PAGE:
Many hospitals and clinics across Canada don't have enough trained radiologists to examine patient images such as X-rays, MRIs and CT scans. The shortage has meant delays in reading and reporting and, ultimately, lags in treatment for some patients, often in areas far from big-city hospitals.
It is this shortage that prompted three Ontario radiologists to tap into the Internet to virtually place such experts where they are most needed, no matter how remote the location or how late the hour.
Billed as Canada's only national tele-radiology service, Real Time Radiology Inc. utilizes a network of about 50 experts across the country who on a part-time basis examine patient imagery remotely from their own homes via the Internet.
The company, which was established late in 2006 but did not "go live" with its service until the end of 2008, is based in Mississauga, Ont., where its data centre is located. It employs 12 administrative and support staff in addition to its team of tele-radiologists, most of whom have full time jobs in hospitals and clinics in addition to working for the company.
Ian Maynard, Real Time's chief executive and the only non-M.D. among its four founders, said his company provides "24-7-365" reading services to more than 20 hospitals and clinics across the country and is attracting international interest in its service.
The system is highly automated. Typically, a head of radiology will map out requests for outside radiologists on a daily, weekly or monthly basis. Real Time's computer system then automatically distributes images to radiologists via a secure network. The system is also designed to field emergency requests, in case of weather-related staff shortages, for instance, or other unforeseen situations, said Mr. Maynard, who is a former executive with GE Healthcare.
More technology articles:
- Video game software now does heavy lifting
- How to stay connected when you're away
- 5 great excuses to buy an iPad for your business
- Must-have tools for BlackBerry, Android
- 9 ways to create a Twitter following
- Cheap laptops unlikely to survive business use
While many of the company's tele-radiologists are covering for temporary vacancies at health facilities, helping to cope with overflows or providing off-hour evaluations, in some instances Real Time is providing services that hospitals simply cannot offer otherwise.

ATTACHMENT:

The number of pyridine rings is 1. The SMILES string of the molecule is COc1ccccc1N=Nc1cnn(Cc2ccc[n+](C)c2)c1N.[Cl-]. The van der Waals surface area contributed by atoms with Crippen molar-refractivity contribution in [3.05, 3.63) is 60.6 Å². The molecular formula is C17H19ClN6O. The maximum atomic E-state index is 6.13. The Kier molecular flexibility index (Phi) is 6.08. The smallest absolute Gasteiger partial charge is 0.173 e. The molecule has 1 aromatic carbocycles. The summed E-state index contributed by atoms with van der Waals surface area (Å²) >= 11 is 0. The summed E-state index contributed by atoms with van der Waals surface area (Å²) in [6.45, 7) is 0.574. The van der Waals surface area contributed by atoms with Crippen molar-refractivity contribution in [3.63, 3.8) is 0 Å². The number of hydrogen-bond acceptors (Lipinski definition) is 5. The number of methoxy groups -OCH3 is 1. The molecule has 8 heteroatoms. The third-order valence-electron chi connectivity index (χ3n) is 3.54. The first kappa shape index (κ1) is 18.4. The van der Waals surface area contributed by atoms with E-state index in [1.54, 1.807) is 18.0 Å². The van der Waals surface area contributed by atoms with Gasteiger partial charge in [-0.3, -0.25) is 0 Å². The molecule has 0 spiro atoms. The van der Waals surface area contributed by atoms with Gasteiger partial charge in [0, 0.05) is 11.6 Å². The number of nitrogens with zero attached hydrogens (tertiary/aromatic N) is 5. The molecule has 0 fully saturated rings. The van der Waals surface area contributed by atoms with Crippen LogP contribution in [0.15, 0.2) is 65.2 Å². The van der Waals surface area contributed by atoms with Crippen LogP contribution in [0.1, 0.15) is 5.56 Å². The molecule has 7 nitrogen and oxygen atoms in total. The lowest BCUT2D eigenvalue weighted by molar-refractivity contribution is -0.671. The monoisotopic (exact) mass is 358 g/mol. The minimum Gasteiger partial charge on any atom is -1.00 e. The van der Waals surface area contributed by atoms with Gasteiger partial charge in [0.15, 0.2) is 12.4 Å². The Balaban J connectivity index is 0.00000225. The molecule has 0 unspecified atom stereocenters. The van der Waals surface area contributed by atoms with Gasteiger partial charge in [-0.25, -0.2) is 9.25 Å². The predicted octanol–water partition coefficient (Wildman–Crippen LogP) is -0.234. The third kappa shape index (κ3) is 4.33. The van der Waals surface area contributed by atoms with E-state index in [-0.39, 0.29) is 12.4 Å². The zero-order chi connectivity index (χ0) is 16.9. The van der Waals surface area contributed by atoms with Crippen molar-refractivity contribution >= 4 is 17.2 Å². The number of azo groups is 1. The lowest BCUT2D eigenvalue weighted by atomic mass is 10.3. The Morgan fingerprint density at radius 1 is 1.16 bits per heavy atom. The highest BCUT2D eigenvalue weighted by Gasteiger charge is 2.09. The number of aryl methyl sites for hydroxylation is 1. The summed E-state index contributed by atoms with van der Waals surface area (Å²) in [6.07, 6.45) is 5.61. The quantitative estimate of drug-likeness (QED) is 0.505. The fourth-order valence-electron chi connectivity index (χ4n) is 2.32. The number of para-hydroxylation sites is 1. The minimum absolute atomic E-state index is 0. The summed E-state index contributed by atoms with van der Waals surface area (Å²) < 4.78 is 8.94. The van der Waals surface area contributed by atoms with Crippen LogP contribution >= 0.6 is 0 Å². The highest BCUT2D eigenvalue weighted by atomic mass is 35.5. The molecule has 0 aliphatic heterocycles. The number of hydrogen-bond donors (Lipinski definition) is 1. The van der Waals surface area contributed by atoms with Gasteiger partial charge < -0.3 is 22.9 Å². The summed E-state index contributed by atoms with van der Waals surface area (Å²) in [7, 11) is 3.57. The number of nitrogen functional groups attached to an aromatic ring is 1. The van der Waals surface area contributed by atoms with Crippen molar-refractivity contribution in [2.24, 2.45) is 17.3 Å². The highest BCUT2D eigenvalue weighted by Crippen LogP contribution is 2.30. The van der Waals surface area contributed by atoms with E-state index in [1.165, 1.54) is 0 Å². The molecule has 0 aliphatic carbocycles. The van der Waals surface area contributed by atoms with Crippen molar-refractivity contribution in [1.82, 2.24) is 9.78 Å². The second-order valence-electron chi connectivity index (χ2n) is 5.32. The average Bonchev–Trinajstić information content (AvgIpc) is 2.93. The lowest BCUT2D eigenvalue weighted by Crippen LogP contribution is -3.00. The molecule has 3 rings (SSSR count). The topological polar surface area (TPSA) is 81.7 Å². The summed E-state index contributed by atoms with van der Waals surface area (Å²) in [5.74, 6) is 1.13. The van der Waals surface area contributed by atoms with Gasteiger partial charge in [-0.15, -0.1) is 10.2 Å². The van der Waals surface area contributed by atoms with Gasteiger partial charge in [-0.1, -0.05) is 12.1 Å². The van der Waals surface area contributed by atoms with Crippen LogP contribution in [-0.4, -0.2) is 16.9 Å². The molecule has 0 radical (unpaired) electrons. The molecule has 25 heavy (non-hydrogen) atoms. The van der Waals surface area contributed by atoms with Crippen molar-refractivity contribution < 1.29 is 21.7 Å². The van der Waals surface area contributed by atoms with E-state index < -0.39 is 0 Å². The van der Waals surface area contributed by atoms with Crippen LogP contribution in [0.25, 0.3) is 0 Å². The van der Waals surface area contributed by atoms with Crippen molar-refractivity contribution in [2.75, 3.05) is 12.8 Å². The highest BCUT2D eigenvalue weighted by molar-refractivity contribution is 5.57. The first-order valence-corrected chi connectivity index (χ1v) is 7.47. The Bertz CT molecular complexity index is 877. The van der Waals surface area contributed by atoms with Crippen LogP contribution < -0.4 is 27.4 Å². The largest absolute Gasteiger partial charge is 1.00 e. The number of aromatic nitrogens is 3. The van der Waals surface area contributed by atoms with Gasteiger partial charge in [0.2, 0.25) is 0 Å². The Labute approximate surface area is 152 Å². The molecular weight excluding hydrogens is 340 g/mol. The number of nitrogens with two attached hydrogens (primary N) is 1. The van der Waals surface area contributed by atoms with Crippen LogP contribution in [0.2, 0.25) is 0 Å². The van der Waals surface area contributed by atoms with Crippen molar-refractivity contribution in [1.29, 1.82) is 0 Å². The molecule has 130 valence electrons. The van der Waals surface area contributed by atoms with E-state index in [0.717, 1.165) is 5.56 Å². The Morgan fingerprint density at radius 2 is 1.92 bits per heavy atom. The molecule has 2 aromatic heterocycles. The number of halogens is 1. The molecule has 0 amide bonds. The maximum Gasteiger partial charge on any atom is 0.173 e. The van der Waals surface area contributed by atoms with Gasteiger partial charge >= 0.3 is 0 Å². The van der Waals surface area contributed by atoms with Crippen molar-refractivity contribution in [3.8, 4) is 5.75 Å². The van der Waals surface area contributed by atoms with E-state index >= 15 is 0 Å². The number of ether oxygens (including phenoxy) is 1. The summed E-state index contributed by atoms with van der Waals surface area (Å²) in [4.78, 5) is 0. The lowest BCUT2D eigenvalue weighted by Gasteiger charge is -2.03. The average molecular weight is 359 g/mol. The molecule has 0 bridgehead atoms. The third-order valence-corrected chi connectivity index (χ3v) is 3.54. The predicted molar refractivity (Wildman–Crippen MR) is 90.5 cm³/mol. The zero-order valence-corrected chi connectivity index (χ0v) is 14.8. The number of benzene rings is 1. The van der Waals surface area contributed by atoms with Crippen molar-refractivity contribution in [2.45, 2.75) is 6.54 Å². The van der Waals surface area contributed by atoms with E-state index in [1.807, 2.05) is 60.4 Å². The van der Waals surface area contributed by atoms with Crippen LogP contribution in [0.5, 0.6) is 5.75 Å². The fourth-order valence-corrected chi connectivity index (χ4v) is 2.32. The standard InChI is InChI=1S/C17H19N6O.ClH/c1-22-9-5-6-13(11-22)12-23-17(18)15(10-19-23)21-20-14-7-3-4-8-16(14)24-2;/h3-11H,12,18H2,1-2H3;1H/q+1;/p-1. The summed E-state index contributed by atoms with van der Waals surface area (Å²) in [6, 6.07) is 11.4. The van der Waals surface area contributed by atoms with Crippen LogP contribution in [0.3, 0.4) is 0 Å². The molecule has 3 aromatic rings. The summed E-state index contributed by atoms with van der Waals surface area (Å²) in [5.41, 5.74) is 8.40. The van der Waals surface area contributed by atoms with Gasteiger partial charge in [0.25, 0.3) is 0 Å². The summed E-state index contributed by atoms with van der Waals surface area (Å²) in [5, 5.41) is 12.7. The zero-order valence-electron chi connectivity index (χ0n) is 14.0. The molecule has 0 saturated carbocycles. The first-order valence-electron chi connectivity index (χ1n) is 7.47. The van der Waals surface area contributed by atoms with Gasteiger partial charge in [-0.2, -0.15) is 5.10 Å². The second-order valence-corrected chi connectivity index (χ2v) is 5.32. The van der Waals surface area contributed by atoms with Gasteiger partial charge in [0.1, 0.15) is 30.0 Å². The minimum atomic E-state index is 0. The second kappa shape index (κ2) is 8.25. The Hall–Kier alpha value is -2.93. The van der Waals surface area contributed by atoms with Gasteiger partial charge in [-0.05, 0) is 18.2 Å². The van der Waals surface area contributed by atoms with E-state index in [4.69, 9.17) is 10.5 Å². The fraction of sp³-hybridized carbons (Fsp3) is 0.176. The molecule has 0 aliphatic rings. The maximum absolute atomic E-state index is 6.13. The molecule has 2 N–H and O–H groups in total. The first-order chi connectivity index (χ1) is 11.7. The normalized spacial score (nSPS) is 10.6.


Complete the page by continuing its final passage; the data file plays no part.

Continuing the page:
That was the case at St. Joseph's Health Care. The Hamilton, Ont., facility lost its pediatric radiologist more than a year ago and turned to the Internet-based service.
"Individuals who are trained in this specialty are not easily and readily available, and as a consequence there is always a delay in the recruitment process," said David Wormald, integrated assistant vice-president of diagnostic services for Hamilton Health Sciences and St. Joseph's Health Care. In fact, St. Joseph's is still looking for someone to fill the position a year later.
"We have been using tele-radiology as a stopgap," said Mr. Wormald.
If the regional facility had not tapped into the Real Time Radiology network, it would have been forced to stop carrying out pediatric radiology altogether, prompting patients to travel an hour away to facilities in Toronto and London, Ont. "This is an essential service that we needed to continue to provide," Mr. Wormald said.
He does not, however, describe radiology outsourcing as a cost saving. "For us, it is probably cost-neutral," he said. "Ideally, our intent is to recruit and hire a radiologist to satisfy and meet that specialty."
Real Time's Mr. Maynard is quick to point out that the company's service was not developed as a version of "medical offshoring" designed to replace on-site radiologists, but rather as a way to supplement the capabilities that a medical facility already has.
"Real Time works with the express written approval and invitation of the on-site chief radiologist," said Mr. Maynard. "Really we are in effect a virtual expansion of a hospital's radiology department without the usual half a year that it may take to try and attract a single radiologist."
A smaller but growing part of Real Time Radiology's business is in quality assurance monitoring, which it calls "Rad Review." The company's biggest case in that area to date came last year when it was hired by New Brunswick's department of health to evaluate nearly 27,000 suspect exams. The appointment came about after complaints about one radiologist prompted an independent audit that found an error rate that was three to five times higher than the acceptable rate.
Facing a crisis of confidence, the province contracted Real Time Radiology to go over more than three years worth of chest X-rays, ultrasounds and other exams. In the end, a team of 21 radiologists conducted the majority of the evaluation work remotely, with the exception of the mammography exams, which were not in digital format.
Mr. Maynard expects review work to be a growing part of his company's business. Recently, the firm was asked to carry out a quality review in another health jurisdiction, which was given to the company without a competition with other remote radiology providers
"The company is getting a reputation as having unique quality assurance radiology, quality assurance methodologies and being sort of experts in that field," he said.